Given that Washington is again playing defense with gusto (25 points allowed in two games), and head coach Joe Gibbs intends to ride his running game long and hard this season, Campbell's steady showing is the third component of what is shaping up as a formula the Redskins can win with this season.

"I feel like we can do something special,'' Campbell said in camp. "Guys are really working together and trying to get this thing turned around. It's just a different vibe here than it has been in my first two years. It has really been night and day from last year to this year.''

It's too early to bury the Eagles in the NFC East, or to declare the Redskins a playoff-bound team in '07. But I left Washington's training camp believing that Campbell wouldn't be the piece of the puzzle that held the Redskins back this season, and through two weeks, he has done nothing but prove that he's part of the answer, not the problem in D.C.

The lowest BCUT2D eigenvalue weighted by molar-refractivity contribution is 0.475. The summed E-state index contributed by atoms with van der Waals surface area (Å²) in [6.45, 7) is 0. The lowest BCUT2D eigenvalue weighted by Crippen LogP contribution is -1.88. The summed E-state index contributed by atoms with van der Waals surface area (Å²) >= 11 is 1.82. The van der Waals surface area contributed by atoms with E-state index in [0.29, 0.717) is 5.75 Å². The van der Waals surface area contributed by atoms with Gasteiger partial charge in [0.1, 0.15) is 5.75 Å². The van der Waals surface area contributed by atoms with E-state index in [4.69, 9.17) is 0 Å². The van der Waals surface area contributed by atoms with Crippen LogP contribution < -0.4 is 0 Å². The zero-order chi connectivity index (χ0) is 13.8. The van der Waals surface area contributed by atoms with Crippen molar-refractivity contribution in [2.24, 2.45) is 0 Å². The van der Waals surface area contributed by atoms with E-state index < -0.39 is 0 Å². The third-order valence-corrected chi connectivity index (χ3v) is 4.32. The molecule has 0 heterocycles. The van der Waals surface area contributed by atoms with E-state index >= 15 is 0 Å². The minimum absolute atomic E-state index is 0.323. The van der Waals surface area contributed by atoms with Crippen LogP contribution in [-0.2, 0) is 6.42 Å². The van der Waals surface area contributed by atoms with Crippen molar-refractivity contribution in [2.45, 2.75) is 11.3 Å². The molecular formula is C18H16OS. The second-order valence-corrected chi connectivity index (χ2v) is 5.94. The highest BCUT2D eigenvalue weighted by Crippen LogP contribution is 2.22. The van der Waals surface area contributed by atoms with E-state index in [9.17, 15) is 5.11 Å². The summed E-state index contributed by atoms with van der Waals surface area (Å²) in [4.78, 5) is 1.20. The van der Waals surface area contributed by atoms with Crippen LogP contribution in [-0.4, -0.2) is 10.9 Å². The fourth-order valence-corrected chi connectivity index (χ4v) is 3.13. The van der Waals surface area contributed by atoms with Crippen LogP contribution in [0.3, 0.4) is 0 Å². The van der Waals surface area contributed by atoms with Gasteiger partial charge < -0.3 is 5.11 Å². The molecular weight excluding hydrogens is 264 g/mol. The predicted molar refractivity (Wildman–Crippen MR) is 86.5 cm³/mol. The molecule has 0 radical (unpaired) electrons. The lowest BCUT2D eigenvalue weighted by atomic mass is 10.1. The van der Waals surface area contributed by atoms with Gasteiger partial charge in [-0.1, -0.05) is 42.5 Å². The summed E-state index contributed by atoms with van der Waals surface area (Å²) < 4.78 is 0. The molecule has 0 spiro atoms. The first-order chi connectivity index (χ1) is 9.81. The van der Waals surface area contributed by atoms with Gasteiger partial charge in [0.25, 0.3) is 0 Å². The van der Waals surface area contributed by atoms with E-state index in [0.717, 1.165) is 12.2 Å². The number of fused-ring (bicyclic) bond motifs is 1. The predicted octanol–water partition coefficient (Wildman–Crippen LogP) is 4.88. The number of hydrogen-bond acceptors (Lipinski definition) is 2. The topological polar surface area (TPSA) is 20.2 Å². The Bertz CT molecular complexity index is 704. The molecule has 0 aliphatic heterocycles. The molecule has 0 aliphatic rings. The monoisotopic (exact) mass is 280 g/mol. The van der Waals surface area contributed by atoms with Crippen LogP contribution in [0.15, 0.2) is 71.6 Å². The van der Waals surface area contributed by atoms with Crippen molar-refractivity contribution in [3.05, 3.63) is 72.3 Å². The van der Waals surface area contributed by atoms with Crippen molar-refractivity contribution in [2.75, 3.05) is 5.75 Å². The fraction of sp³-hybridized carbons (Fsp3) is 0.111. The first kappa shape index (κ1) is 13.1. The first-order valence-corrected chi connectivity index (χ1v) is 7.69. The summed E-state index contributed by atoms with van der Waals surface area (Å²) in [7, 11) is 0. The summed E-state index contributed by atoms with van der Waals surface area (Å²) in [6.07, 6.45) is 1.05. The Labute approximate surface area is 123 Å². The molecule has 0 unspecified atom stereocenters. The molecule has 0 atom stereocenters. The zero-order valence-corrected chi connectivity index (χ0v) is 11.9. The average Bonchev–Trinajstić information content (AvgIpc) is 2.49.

"I've been really impressed with him, because I've seen where he started and I certainly see where he'll end up,'' said Redskins backup (and former starting) quarterback Mark Brunell of Campbell. "He has the ability to be one of the special ones in this league. He's in the process of making this team his own, and becoming who he is.''

Monday night in Philadelphia, while everyone was focused on McNabb's past and present, we couldn't help but get a glimpse of the future in Washington.

• I understand Atlanta's need to shake up their equation at quarterback, so if they sign Byron Leftwich after working him out on Monday it's more than a defensible move. But if the problem is that Joey Harrington is holding the ball too long and taking too many sacks -- 13 through two games -- Leftwich's history doesn't suggest he'd be an obvious upgrade on that front.